The overall structure of the book is consistent, with each unit following a predictable format. Within the units, though, there are moments of inconsistency which can feel baffling. For example: Unit 2 – Why is there Spanish translation of some words all of a sudden? Why do all the units not have Spanish translations, then? The type of usage issues being addressed in this book is about 80% homonyms and 20% “other common misuses,” so the content itself is not consistent in that sense. Suddenly, in Unit 9, the handouts use color and highlighting and an image (a screenshot). Why here? Why now? The formatting of the book would be more unified if all the handouts used a consistent font. Spacing between sentences on handouts and quizzes is sometimes “off,” as well, with one sentence single spaced while all others are double spaced. Unit 15 – The Apostrophe Pre-Assessment has the teacher’s (the author’s) name on it; for teachers wanting to print and use these handouts, that’s a whiteout-at-the-copy-machine moment. This is true on the final exam, too. There is no Word copy of the Final Exam, which is a departure from all the other units, which provide a choice between PDF and Word.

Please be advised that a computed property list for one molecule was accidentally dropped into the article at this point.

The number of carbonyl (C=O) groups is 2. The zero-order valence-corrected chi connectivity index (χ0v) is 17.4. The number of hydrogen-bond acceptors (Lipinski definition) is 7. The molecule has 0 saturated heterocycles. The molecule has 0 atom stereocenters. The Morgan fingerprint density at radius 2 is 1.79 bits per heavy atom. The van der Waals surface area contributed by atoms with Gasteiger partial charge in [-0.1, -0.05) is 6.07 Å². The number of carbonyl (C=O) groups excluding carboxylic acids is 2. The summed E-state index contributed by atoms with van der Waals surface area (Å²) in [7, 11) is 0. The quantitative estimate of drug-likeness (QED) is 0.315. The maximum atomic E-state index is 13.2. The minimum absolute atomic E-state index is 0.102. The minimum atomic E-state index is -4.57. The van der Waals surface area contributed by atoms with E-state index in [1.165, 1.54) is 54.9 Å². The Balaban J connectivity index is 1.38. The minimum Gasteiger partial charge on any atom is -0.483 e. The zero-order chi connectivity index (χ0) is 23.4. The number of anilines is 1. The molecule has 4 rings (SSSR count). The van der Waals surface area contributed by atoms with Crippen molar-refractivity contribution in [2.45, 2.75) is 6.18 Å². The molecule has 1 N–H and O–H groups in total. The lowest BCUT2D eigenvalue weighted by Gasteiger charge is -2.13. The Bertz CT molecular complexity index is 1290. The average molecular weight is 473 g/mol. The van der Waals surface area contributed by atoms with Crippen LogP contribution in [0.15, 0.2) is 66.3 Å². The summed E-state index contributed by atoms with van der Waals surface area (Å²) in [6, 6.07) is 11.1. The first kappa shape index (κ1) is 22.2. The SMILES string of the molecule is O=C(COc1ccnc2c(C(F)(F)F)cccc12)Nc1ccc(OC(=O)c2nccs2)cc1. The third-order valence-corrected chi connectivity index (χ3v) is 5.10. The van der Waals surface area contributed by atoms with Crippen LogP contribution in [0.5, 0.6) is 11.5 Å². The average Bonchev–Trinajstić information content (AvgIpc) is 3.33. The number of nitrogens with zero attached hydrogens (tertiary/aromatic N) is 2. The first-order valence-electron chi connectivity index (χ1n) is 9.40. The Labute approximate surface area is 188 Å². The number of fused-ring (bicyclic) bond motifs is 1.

Overall, this book is easily usable because the units are small, focused on just a couple issues, and follow a predictable format for how to structure the content into each week’s class periods. The various quizzes and worksheets also seem readily excisable – as though a teacher could give a quick mini-lecture followed by some time working through the practice sentences. A downside to the way the units are put together, though, is that there is overlap from one week to the next, in terms of the previous week’s concepts cropping up again the successive week; while this reinforcement of concepts is a good teaching strategy, it does limit how much the order of the lessons can be randomized by instructors who want to use, for example, Unit 5 after Unit 2. The only other downside is that there are 19 units, and college teachers tend to work on a 16-17 week semester schedule, so there is no one-to-one match between number of units and traditional number of weeks in the semester. Certainly, this can be managed, but I have to admit: when I see a textbook with 15-17 chapters in it, I immediately realize the author has carefully considered the pacing of a semester.